Once we’ve set the horse up for success through environmental management and the management of outside influences we can begin to approach any behavioral issues from a training aspect. Some trainers will choose to use negative reinforcement (pressure and release, -R), some will choose to use positive punishment (hitting, a quick smack with the whip etc, +P), some will choose to use to use negative punishment (time outs, removal of something positive, -P), and some... like me, will choose to focus primarily on positive reinforcement (rewarding the horse for good behavior, +R). On rare occasions there may be times I feel it appropriate to use -R, -P, or +P but my primary goal is to use +R as much as possible in order to almost (if not completely) eliminate the use of all aversives (negatives) in training. And thanks to our prior management work, this is very possible! In almost every case, behaviors such as biting, food aggression, bumping into handlers, running handlers over, dragging handler to the grass, running away with the bit, bucking, rearing, and kicking can all be completely resolved without the use of punishment or any type of aversive. And the best part of all? The ROOT of the behavior is resolved, not the symptom. Since we aren’t suppressing outward actions of frustration, stress, or pain ... but instead discovering and fixing the cause using positive training methods... we are able to show the horse what we DO want, and that we do indeed “hear” them, all in a low stress and rewarding way to them! It’s a win win for everyone involved! Different forms of training using positive methods would be forms like clicker training (+R) and counter conditioning. Counter conditioning requires no prior experience really, but it tends to take longer in some situations. Clicker training requires practice, education, and training with an experienced clicker trainer, but is by far the fastest way to achieve change in a behavior (in most cases). There are however going to be certain situations where counter conditioning is better and vise versa, and they are also not mutually exclusive and often work best together.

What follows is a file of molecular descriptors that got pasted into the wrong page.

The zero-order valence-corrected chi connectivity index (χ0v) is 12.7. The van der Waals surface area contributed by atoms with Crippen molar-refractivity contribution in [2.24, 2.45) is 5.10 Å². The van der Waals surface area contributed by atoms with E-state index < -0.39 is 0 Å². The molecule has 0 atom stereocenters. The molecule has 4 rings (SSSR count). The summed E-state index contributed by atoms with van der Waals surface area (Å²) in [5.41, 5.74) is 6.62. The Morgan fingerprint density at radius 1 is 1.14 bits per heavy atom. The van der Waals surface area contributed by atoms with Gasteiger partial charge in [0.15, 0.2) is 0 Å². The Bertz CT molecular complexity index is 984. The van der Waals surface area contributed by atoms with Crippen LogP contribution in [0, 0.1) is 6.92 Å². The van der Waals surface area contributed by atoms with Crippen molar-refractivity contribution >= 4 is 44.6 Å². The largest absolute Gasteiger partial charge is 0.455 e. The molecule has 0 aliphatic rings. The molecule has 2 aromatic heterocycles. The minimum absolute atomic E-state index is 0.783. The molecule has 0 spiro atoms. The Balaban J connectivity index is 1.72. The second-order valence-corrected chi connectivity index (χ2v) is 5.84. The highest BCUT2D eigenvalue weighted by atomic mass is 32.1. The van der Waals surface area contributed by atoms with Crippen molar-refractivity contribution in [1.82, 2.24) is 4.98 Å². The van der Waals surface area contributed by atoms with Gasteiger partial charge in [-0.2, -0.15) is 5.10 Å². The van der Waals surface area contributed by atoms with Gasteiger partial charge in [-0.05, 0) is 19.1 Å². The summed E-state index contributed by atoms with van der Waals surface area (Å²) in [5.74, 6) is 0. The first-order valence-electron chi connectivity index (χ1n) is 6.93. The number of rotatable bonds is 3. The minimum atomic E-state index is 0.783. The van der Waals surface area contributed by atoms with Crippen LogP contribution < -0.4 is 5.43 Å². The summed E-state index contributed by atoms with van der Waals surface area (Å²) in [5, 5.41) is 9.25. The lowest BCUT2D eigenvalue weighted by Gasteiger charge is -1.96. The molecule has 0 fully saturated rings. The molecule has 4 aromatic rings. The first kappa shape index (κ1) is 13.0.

I’ll provide a few examples of different situations where you might use one or the other, but I’m not going to be able to give you specific training advice for every type of behavior. If however you are in need of training help, please feel free to contact me via my website’s contact form or email me at firstname.lastname@example.org